072 No Brain? Mobility, Migration and the Attraction of the Union

No money – no teeth – no brain? Crises and opportunities for the EU as an international actor
Tuesday, June 25, 2013: 4:00 PM-5:45 PM
1.15 (PC Hoofthuis)
This panel examines the challenges the Union faces in terms of immigration, emigration and generally its attractiveness in the region. The central question is: How can the Union manage its intellectual resources and continue to be a regional force of attraction?

To shed light on this question, Claudio Matera (TMC Asser Institute, The Hague) addresses the impact of economic and political crises on the development of an EU strategy on mobility. The Union has concluded a number of mobility partnerships programmes with neighbouring countries.  He argues, however, that because of constitutional constraints concerning the division of competences with the member states and because of political contingencies such as the economic crisis and the Arab spring, the major developments at EU level on migration really concern security and border controls. Parallel to this, the economic crises within the EU threatens the funds normally destined to promote knowledge-related mobility such as the Erasmus Programme and the Research and Innovation Fund. He analyses the norms and principles of the EU legal order that could help the integration process to overtake the current impasse at home and abroad.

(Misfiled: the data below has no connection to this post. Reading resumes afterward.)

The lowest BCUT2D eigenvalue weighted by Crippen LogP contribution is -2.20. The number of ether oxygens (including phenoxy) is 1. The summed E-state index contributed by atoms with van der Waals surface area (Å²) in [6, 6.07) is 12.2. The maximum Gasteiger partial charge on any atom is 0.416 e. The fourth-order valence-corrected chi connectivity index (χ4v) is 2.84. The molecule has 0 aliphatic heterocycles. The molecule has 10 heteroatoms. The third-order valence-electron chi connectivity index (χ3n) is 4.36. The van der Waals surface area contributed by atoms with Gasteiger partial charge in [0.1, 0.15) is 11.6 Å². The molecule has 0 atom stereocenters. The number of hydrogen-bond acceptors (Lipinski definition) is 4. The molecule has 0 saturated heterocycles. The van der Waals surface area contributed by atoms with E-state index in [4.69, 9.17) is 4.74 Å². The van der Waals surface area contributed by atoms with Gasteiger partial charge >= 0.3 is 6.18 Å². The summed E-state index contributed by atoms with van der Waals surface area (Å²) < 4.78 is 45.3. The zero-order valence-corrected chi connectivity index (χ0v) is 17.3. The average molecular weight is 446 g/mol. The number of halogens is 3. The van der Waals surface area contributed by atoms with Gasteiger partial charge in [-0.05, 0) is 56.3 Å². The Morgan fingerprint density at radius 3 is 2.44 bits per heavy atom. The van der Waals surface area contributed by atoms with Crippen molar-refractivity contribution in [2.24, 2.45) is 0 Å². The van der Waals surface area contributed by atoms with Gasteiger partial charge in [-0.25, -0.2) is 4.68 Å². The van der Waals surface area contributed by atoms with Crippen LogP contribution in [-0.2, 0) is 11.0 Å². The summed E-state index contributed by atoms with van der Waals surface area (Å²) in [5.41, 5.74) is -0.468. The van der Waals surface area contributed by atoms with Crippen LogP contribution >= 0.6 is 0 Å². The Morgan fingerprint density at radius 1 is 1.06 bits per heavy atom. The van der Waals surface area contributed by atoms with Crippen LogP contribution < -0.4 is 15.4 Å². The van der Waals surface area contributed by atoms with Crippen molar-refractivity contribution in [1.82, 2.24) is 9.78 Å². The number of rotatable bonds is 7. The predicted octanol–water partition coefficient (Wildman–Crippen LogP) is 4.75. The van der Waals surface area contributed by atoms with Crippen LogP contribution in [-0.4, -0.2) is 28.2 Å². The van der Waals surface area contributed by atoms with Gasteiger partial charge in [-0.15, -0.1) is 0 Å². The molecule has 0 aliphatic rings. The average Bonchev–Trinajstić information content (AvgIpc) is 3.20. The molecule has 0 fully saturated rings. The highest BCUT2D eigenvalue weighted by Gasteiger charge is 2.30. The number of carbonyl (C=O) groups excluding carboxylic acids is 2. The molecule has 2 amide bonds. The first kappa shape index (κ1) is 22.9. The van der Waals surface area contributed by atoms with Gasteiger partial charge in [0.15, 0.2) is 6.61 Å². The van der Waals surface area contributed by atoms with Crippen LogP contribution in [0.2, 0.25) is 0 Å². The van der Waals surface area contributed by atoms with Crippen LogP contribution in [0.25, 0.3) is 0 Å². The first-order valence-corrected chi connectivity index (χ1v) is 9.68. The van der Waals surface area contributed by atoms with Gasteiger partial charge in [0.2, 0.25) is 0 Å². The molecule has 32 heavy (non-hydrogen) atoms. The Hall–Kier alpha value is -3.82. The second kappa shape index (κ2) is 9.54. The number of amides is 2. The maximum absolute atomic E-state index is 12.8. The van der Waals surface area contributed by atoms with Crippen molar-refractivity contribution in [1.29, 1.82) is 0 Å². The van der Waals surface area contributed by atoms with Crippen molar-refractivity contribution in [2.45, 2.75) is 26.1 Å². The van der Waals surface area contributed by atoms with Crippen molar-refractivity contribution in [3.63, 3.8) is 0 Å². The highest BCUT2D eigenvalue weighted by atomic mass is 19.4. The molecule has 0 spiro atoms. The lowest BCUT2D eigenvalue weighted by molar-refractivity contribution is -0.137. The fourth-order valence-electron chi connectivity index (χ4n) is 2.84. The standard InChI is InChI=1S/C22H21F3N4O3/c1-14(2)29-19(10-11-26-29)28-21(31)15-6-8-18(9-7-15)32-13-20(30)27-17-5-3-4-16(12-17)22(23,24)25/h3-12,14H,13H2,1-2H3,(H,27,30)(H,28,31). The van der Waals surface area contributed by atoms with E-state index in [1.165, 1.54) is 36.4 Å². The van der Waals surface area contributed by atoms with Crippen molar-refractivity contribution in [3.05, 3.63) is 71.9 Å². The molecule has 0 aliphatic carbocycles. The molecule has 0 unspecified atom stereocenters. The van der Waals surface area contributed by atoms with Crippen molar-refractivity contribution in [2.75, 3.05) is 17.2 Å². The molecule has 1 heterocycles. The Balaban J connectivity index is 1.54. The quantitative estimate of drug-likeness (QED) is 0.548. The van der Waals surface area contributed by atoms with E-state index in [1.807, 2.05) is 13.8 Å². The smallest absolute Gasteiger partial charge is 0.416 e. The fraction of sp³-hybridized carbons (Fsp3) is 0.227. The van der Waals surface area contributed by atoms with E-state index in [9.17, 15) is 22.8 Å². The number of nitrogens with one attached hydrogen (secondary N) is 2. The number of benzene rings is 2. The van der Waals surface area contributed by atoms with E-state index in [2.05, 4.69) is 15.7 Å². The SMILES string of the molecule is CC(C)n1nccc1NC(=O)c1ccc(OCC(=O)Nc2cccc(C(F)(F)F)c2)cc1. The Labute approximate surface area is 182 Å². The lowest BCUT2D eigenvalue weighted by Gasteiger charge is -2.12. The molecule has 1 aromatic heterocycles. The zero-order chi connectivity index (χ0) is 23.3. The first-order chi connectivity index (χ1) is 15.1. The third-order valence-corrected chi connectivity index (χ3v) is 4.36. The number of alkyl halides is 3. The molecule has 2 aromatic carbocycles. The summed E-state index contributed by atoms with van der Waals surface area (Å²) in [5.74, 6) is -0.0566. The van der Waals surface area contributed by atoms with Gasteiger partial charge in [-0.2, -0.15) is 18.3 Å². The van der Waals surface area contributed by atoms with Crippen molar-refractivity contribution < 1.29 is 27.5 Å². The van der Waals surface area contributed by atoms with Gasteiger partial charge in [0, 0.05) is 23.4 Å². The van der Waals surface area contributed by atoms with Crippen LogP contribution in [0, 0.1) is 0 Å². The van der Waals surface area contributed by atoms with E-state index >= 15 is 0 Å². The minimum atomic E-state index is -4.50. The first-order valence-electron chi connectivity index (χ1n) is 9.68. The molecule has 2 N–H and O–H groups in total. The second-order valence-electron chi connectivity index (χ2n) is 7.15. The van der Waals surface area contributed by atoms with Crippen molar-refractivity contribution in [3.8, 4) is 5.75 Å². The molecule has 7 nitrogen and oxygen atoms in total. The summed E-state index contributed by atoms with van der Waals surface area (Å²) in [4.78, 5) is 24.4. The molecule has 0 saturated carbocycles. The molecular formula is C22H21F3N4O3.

Furthermore, Karolina Podstawa (EUI) will present ‘virtual returns’ as an innovative approach to counter ‘brain drain’ from the EU. She stresses that what is at stake is not only the applied potential of people, but also their know-how, networks, experience. The lack of data concerning the flow of high-skilled migrants makes this problem invisible for the larger public and policy makers. Her paper identifies the opportunities for applying regulation concerning ‘virtual return’ of know-how, networks and experience and the potential of enhancing this regulation so that it is not only applied to the citizens of the EU, but also to third country nationals.

Finally, beyond migration to and from the EU, Nikos Skoutaris (Maastricht University/LSE) moves to the ‘big picture’ of the attractiveness of the EU as such. In his paper, he examines the extent to which the European Neighbourhood Policy is still promoting a kind of regionalism that might be of interest to the countries surrounding the Union.

Madalina Moraru
Is the ENP promoting regionalism of interest to the neighbours of the Union?
Nikos Skoutaris, London School of Economics and Political Science